San Jose State to revive its fabled ‘Speed City’ track program
Restart will mark 50th anniversary of Olympic protest by Smith and Carlos
Nearly 48 years ago, Tommie Smith and John Carlos stood on the podium during the 1968 Olympics and, as the national anthem was played, each raised a gloved fist to make a statement about the unequal treatment of blacks in America.
Their silent gesture made people uncomfortable.
Yesterday, Smith and Carlos were at San Jose State University, where they starred in the 1960s, as the school announced the return of the men’s track program. Confetti flew, people cheered and later Smith and Carlos were among the featured speakers during a two-hour panel discussion. Much of that passionate talk shifted toward current protests over problems of inequality in America, including the Black Lives Matter movement.
The conversation, at times, appeared to make some of the people in attendance uncomfortable.
The school plans to reinstate its men’s track program on Oct. 16, 2018 — the 50th anniversary of Smith and Carlos raising their fists after they won gold and bronze medals in the 200-meter dash at the games in Mexico City. Men’s track was cut in 1988 because of budget problems. San Jose State wanted to reconnect with its storied program, and has already raised $2 million for a new $5 million stadium adjacent to the school’s football stadium.
The outdoor ceremony — which was followed by the panel discussion and luncheon — was held at the base of a 23-foot-tall fiberglass, steel and ceramic statue unveiled in 2005 that captures the controversial medal stand moment that led to the two being banned for the remainder of the games.
Nearly 500 people — including past and present school athletes — attended the announcement, which celebrated the history of a program that produced 43 world records and 49 American records between 1958 and 1979. Back then, San Jose State was known as “Speed City,” and four people from the school — Smith, Carlos, Lee Evans (two gold medals in the 1968 games) and coach Bud Winter — are in the USA Track and Field Hall of Fame.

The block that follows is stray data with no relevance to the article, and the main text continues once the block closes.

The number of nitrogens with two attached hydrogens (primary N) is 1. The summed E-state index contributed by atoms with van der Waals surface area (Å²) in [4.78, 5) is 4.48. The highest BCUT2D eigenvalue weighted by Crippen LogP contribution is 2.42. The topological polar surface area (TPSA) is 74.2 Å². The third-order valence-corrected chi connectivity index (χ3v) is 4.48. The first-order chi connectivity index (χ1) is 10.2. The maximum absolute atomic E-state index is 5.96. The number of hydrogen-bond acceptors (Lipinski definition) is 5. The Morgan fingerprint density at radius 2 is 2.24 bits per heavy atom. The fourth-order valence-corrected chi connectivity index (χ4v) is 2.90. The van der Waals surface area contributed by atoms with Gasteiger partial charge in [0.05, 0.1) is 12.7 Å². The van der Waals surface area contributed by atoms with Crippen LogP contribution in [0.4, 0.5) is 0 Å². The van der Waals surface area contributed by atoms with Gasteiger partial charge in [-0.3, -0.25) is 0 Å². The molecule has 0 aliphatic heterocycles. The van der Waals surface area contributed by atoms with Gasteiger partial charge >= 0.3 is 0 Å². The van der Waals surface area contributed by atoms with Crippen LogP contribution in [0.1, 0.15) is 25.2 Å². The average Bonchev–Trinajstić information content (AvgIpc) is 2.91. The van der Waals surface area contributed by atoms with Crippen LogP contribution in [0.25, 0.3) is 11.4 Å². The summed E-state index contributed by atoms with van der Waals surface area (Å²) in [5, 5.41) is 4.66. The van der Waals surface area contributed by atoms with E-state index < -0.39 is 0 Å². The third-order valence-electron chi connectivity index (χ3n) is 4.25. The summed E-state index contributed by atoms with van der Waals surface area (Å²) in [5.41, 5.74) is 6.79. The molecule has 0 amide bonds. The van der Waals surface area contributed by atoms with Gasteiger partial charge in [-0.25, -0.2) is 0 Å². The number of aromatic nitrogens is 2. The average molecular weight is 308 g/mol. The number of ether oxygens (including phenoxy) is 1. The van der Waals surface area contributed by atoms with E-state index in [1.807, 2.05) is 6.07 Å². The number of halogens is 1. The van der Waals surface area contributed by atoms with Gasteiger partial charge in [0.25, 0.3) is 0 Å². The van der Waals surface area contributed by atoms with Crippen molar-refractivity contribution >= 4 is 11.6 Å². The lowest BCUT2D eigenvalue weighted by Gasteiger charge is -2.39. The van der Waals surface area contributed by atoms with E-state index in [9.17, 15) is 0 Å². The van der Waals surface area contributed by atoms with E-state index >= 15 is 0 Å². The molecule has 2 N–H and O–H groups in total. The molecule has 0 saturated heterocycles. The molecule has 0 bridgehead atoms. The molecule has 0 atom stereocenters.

“I’m just so honored and humbled,” Carlos, 71, told the crowd about being invited back for the announcement. “If God ever has a program where he recycles and sends you back, I would hope he sends me back to San Jose State.”
While the program was developing runners who starred on a world stage, it also was known as a place where student athletes stood up for causes. Much of that activism stemmed from the creation of the Olympic Project for Human Rights, which was established in 1967 by Harry Edwards to raise awareness about racial issues in society and sports.
Edwards had just earned his master’s degree in sociology from Cornell (he later earned his doctorate from there as well) when he began the program. He recalled being quizzed during the 1960s about the movement on the San Jose campus.
“A reporter said to me, ‘Is there something in the water there?’ And I said, ‘Yes, there is and they call it Spartan Spirit,’ ” Edwards told the crowd, referring to the school mascot. “They call it the Spartan courage and this is who we are and what we we’re all about.”
Looking at Carlos and Smith — and the statue right behind them — Edwards got emotional as he spoke about the return of track and field to the school.
“And now it’s time to turn the page, and for the new generation to add their contribution to the legacy,” Edwards said. “But the people that we bring to talk to what San Jose is about have to also remind these new recruits, these 21st century Spartans, that they stand on the shoulders of giants.”
Those giants — Carlos, Smith, Edwards and Evans — were later the featured panelists during a luncheon that included former track athletes. Their conversation was largely about the activism of the athletes that began when Edwards, who had been captain of the San Jose basketball team and threw the discus on the track and field team, returned to the school to teach in 1966.